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Social media policies: not all are legal, employers take note

Through examination of several cases of people being terminated or disciplined for their social media activity, the NLRB offers a major distinction between protected concerted activity and unprotected whining.

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Social media policies: legal or unlawful?

According to the National Labor Relations Board (NLRB), seven cases cases have been analyzed by Acting General Counsel Lafe Solomon, all of which involve questions regarding employer social media policies, finding that five of the policies were found to be unlawfully broad, one was found to be lawful, and the NLRB found the remaining case to be lawful, but only after it was revised.

Seven other cases involved discharging of employees after posting comments on Facebook. Most of these discharges were found to be unlawful, but in one case, the discharge was upheld despite an unlawful policy, because the employee’s posting was not work-related.

The NLRB says the two main points are that “Employer policies should not be so sweeping that they prohibit the kinds of activity protected by federal labor law, such as the discussion of wages or working conditions among employees,” and that “An employee’s comments on social media are generally not protected if they are mere gripes not made in relation to group activity among employees.”

Although the reports do not name names or companies, the NLRB says they illustrate that these types of cases are extremely fact-specific.

How the NLRB determines legality of repercussions

When employees make comments on social media and are disciplined or even fired, it’s not always a legal move, because under Section 7 of the National Labor Relations Act (NLRA), employees’ right to engage in “concerted activity” for mutual aid and protection in the workplace is protected.

The way the NLRB tests whether or not Section 7 has been violated by the employer is whether the activity is “engaged in, with, or on the authority of other employees, and not solely by and on behalf of the employee himself,” adding that employers also cannot prevent future discussion regarding employment.

Two cases the NLRB ruled were unlawful termination

In one case, a seven year employee at a collections agency posted disparaging comment laced with cuss words as a Facebook status update about her employer after getting transferred to a lower paying division, despite being the second highest performer. Co-workers and past employees commiserated, one even suggesting a class action suit, with her noting that they’d rather pay $9 per hour employees than knowledgeable, experienced employees, making themselves legally vulnerable.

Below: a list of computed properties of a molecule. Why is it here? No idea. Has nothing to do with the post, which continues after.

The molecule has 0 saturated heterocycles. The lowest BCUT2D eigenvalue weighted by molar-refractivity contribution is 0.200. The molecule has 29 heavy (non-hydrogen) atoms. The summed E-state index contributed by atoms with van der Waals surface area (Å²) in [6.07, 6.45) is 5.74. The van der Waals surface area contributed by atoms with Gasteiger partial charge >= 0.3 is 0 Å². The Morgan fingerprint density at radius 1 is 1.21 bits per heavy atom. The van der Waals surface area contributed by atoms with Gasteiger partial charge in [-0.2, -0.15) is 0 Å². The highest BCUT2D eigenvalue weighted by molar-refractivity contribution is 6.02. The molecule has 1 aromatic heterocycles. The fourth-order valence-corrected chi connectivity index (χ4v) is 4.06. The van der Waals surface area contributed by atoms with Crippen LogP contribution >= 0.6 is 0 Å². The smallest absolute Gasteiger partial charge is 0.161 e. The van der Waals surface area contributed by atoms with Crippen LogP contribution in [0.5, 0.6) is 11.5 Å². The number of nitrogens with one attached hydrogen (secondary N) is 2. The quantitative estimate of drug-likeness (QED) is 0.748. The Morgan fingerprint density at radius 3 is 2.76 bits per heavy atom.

The next day she was let go. The NLRB ruled her termination as unlawful, noting that the termination was in retaliation for her protected future concerted activity, further ruling that the company’s rule prohibiting “making disparaging comments about the company through any media, including online blogs, other electronic media, or through the media” was overly broad, ruling that her comments didn’t interfere with her or her co-workers’ work.

In another case, a woman was ignored by human resources when she complained that a Manager made a sexist joke, noting that he assumed she missed the day prior due to a snowstorm, as he joked that he knew none of the women would be able to make it to work. The next day, she took to Facebook stating that she can handle sexist remarks, but not one that says she’s less of a person because she’s a woman. One witness who is a Supervisor commented on her status update, and another commenter urged her to take further action.

Later, the company President advised the employee to not get upset and stop being concerned over employees losing their jobs, which she said on Facebook was happening because of employee concerns over conditions, which she told them to simply document in an effort to improve the situation. The President printed out her Facebook update, fired her for disobeying when he told her to butt out, and noted that she used Facebook during company time, using company resources (although she proved she’d done it from her cell phone).

The NLRB ruled the termination illegal, as she was fired for her protected concerted activity of engaging in discussions with her coworkers about working conditions and the NLRB further noted that the employer terminated her as a “pre-emptive” strike in fear of what the discussions would lead to.

One case the NLRB ruled as lawful disciplinary action

A respiratory technician at a children’s hospital who worked as part of the transport team was taken off of the transport team and disciplined after a series of events related to her comments on Facebook. First, she made disparaging comments on Facebook about a coworker, annoyed that he was sucking his teeth during transport, adding that she was about to “beat him with a ventilator,” she was so annoyed. On the same trip, she casually asked the patient’s mother if anyone had informed her that her daughter was autistic (based on behavior of her autistic stepson).